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UK signs first major post-Brexit trade deal

Earlier this month, UK Business Secretary Kemi Badenoch signed the “Comprehensive and Progressive Agreement for Trans-Pacific Partnership”. The CPTPP is a new trade deal with 11 Asian and Pacific countries, covering a trade area of about 500 million people or 15 percent of world GDP.

More countries have applied to join. China is among then. Also Taiwan, Ukraine, Costa Rica, Uruguay and Ecuador have applied. Signatories are required to scrap or significantly reduce tariffs, make strong commitments to open up services and investment markets and respect rules around competition, intellectual property rights and protections for foreign companies.

The World Bank has predicted that by 2050, CPTPP will account for almost a quarter of the world economy, and the European Union just for a tenth. Also, experts have pointed out that CPTPP membership effectively makes it even more difficult for any Labour government to lock the UK into a customs union with the EU, which would force the UK to follow the EU’s trade guidance. Also, as trade expert David Henig has pointed out:

“CPTPP will not in any way affect our relationship with the EU. I’m confident in saying that. Because if there was a future political decision to rejoin the EU or the single market, it would just be one of many things that would need sorting”.

That does not mean any UK Labour government could not for example more closely align the UK voluntarily with selected EU regulations. Otherwise the Northern Ireland arrangement, which does precisely that, would have been seen as an obstacle to the UK joining CPTPP.

To be able to join CPTPP, the UK has promised to cut its tariff on importing palm oil from 12 to 0 percent immediately. Green activists have criticised this, despite the WWF pointing out that palm plantations have impressively heavy yields, producing more oil per land area than any other equivalent vegetable oil crop. Alternatives like coconut or sunflower reportedly require between four and ten times as much land, contributing to environmental degradation elsewhere.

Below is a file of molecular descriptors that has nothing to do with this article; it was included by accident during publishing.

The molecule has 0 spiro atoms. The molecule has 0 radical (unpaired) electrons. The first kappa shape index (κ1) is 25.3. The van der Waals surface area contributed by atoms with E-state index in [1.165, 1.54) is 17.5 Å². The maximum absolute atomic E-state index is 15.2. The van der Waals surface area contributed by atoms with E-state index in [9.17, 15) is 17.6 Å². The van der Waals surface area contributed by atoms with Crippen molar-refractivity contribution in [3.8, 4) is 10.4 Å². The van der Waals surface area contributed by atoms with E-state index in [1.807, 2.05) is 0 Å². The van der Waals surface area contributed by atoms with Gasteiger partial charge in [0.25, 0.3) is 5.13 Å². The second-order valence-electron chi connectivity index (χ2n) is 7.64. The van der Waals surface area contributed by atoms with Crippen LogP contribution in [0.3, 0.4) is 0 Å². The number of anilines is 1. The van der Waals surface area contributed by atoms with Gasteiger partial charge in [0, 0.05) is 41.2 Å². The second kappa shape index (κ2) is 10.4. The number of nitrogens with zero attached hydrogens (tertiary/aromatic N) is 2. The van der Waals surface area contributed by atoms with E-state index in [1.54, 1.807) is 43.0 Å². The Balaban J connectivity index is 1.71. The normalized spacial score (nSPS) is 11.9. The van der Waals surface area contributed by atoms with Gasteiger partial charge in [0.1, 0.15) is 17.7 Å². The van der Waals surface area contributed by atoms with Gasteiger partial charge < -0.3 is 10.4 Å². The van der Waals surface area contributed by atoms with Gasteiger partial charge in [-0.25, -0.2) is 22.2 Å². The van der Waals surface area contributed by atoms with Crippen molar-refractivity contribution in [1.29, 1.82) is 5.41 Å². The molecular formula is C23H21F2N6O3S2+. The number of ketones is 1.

With its new deforestation rules, the EU will be burdening Indonesian and Malaysian palm oil producers considerable extra bureaucracy, despite the fact that according to international research, Malaysia managed to secure great progress in reducing deforestation, as a result of domestic certification schemes like the Malaysia Sustainable Palm Oil (MSPO) Board. This has caused the country’s government to decide to freeze trade talks with the EU, in June 2023. Of particular concern is that the EU no longer wants to recognize this scheme, as opposed to the UK, which recognises the standards of its trading partners.

Recently, German Chancellor Scholz recently urged for rapid completion of trade deals, in response to complaints by African countries in particular that the EU was engaging in “neo-colonialism and regulatory imperialism” by linking greater openness to trade with demands on workers’ rights, food safety, and climate policy. Then, some of Europe’s African trade partners even threatened to look to China instead. Scholz pointed out:

“If we continue to negotiate new free trade agreements for years without success, others will dictate the rules in the future—with lower environmental and social standards.”

Picture: UK Secretary of State for Business and Trade Kemi Badenoch (Copyright: UK Government, CC BY 2.0 <>, via Wikimedia Commons )